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April 27, 2015
In 2011, Dreams Of A Life, an interesting semi-documentary that shed light on the chilling true story of a woman discovered in her London flat after being dead for three years, put Carol Morley on my radar. Four years later, the British documentary filmmaker has fully transitioned into the world of narrative fiction and once again, she couldn’t have chosen a more bizarre subject for her debut, confirming her unique voice which deserves attention, especially in such a chauvinistic industry where female talent struggles to emerge.
It must be immediately noted how The Falling is uncompromisingly stylish and cryptic yet incredibly alluring despite being often baffling and frustratingly so. Yet a film that provokes such reactions is inevitably aware of what it’s doing to its audience and I’d rather watch something that ignites thought rather than numbing my mind. With that said, The Falling’s strengths are also what, pardon the pun, may cause its fall with a wider audience given its constantly dream-like atmosphere, its slow pace and the lack of a momentum-forwarding narrative.
The scene is an all girls’ school in an undefined British town. The year is 1969, which immediately paints the picture of what it might be like to attend one of those strict schools in that era. The story follows teenager Lydia (Game Of Thrones’ Maisie Williams) and her friendship with BFF Abbie (Florence Pugh) as they navigate the typical coming of age phase of teenage rebellion and sexual awakening, especially in such a conservative environment. As it usually occurs in this kind of stories, we have the on-the-nose gorgeous and troubled girl who’s already got her cherry popped (Abbie) and her pretty friend who’s charismatic but of course a virgin (Lydia).
When you add to the picture how Lydia is entranced by her experienced friend to the point of clearly longing for her and she’s torturously teased by Abbie’s often ambiguous body language, yet she has to painfully witness her brother Kenneth (Joe Cole) and Abbie fooling around, you get a sense of how tormented she is. What on paper may sound like a traditional teenage story actually takes on a completely unusual shape when Abbie suddenly begins to suffer from fainting episodes and although the first thoughts go to an accidental pregnancy, which is not excluded, something else seems to be at play here.
When tragedy strikes the school and Lydia is affected by the repeated fainting as well, soon enough many other girls are, hinting at what seems to be the peculiar phenomenon of mass psychogenic illness aka mass hysteria. Several of these girls follow Lydia into some sort of “witch clique” that recites chants under a supposedly mystical tree and where Lydia and Abbie have carved their initials together. But where are the adults in the midst of all this chaos?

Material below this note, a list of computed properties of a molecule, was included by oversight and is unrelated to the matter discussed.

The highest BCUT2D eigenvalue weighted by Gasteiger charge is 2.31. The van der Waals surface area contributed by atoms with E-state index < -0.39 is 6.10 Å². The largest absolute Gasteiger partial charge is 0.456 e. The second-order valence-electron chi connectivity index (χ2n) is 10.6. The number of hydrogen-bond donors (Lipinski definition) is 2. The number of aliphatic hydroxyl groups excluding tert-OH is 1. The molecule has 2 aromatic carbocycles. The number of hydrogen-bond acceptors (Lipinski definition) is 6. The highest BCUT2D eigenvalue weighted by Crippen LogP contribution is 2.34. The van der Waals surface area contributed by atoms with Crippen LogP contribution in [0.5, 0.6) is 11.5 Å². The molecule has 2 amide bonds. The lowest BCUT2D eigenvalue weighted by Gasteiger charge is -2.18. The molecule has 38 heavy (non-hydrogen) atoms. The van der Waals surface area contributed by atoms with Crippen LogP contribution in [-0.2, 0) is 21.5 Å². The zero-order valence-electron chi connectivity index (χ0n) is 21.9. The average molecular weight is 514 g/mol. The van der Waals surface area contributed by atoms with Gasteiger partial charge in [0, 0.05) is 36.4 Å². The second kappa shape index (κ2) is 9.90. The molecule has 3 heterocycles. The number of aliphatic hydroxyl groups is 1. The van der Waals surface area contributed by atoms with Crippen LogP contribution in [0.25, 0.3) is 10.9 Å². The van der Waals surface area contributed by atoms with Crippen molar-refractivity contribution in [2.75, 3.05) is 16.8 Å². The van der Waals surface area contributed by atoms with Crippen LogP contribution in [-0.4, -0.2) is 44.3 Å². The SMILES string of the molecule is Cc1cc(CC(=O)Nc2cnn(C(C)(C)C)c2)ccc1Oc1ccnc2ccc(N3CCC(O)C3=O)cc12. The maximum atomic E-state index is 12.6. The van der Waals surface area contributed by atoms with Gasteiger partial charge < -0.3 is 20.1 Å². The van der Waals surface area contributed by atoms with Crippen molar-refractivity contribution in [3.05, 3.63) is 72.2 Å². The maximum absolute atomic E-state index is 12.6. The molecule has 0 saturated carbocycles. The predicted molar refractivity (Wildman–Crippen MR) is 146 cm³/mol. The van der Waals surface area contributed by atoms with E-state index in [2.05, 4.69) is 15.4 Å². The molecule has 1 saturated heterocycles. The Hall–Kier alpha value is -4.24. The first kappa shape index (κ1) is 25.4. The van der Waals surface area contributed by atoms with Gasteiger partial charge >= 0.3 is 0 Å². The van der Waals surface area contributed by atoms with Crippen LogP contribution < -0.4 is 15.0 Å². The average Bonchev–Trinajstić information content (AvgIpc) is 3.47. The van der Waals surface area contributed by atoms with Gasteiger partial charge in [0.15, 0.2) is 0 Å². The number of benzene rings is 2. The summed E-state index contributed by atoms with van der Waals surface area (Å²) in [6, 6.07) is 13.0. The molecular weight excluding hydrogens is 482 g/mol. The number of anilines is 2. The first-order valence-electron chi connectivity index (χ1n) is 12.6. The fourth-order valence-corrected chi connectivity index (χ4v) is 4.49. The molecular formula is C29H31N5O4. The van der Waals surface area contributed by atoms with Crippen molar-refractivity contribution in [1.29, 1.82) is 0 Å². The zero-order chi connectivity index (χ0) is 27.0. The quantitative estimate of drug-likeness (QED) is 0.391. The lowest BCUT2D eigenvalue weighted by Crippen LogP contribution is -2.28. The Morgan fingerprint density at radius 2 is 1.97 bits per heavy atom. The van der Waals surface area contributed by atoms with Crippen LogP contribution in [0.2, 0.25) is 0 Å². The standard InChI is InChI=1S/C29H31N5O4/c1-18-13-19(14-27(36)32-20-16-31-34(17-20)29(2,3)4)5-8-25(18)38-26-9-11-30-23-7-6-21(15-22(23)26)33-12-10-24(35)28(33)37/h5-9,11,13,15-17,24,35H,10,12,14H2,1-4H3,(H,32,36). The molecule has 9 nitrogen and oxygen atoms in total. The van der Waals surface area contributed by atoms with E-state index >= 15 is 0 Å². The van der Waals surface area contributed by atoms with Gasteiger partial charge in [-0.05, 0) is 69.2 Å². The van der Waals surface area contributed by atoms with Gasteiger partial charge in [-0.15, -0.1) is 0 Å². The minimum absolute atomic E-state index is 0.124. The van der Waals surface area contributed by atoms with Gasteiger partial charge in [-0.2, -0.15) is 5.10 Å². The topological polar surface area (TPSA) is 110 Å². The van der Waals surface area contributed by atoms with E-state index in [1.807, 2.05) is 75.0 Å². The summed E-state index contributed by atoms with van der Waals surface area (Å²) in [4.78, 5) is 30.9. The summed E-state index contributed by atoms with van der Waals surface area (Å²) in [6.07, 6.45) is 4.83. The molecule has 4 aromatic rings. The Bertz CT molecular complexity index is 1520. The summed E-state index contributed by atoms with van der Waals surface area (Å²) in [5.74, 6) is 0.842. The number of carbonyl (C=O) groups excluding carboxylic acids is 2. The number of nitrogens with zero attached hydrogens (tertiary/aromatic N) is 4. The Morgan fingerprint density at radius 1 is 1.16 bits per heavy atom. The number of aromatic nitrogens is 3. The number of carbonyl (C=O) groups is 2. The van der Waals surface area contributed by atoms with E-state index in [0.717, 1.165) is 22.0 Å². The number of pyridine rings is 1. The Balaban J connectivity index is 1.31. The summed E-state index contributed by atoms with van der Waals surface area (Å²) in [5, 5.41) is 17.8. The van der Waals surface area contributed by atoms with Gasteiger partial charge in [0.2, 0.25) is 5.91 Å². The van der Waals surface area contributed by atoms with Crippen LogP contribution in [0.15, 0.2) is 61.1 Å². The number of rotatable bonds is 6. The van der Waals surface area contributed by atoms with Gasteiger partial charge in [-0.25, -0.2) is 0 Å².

As it often happens in these stories, they are an absentee presence in these kids’ lives and surely have played a huge part in messing them up. The psychogenic illness is a clear symbol of teenage rebellion with inevitable sexual connotations and it affects both parents and teachers. Maxine Peake is quite good at portraying Lydia and Kenneth’s agoraphobic mother who hasn’t left the house in years. And so are Greta Scacchi playing the strict and repressed Deputy Headmistress and Monica Dolan playing Miss Alvaro, who seems to be just constantly floating in a cloud of cigarette smoke.
The greatest achievement of writer-director Carol Morley is most definitely the stylistic side of things. She has claimed to be wanting her film to look like a Renaissance painting and she most definitely succeeds at that, thanks to the period-accurate production and costume design and most importantly with the help of Agnés Godard’s luscious cinematography which under Morley’s instructions aimed to make the film look not like “they’ve made it” but as if “they found it in some dusty cupboard somewhere”. There’s no denying all of these qualities make the film a cinematic work of art yet detractors will probably label the film with the simplistic expression “artsy-fartsy” which I personally loathe.
The overall feeling I was left with after my screening at BFI Flare was of a film that could’ve done with a tighter script and less vagueness, yet this coming from someone who doesn’t enjoy the average Hollywood spoon-feeding. I’m all for ambiguity and mystery but The Falling seems to loose itself in the middle when the whole fainting business becomes rather repetitive and monotonously so. The cast however must be lauded for keeping things going despite the muddy sections. Maisie Williams in particular proves she’s a force of nature and it’s not by chance that she’s one of the best performers in the overcrowded Game Of Thrones‘ cast.
Although The Falling takes a while before getting interesting again, it does so with its climax which sheds light on some important character elements despite not providing a bow-tied resolution to the mass hysteria. That however is not an issue and I couldn’t agree more with Morley who said how she prefers to let the audience make their assumptions. In any case what truly matters is that even with its flaws, The Falling makes for a stimulating viewing experience and makes me eager to see what’s next for this talented British filmmaker.
The Falling is available on DVD in the UK from August 24th
Francesco Cerniglia – Film Editor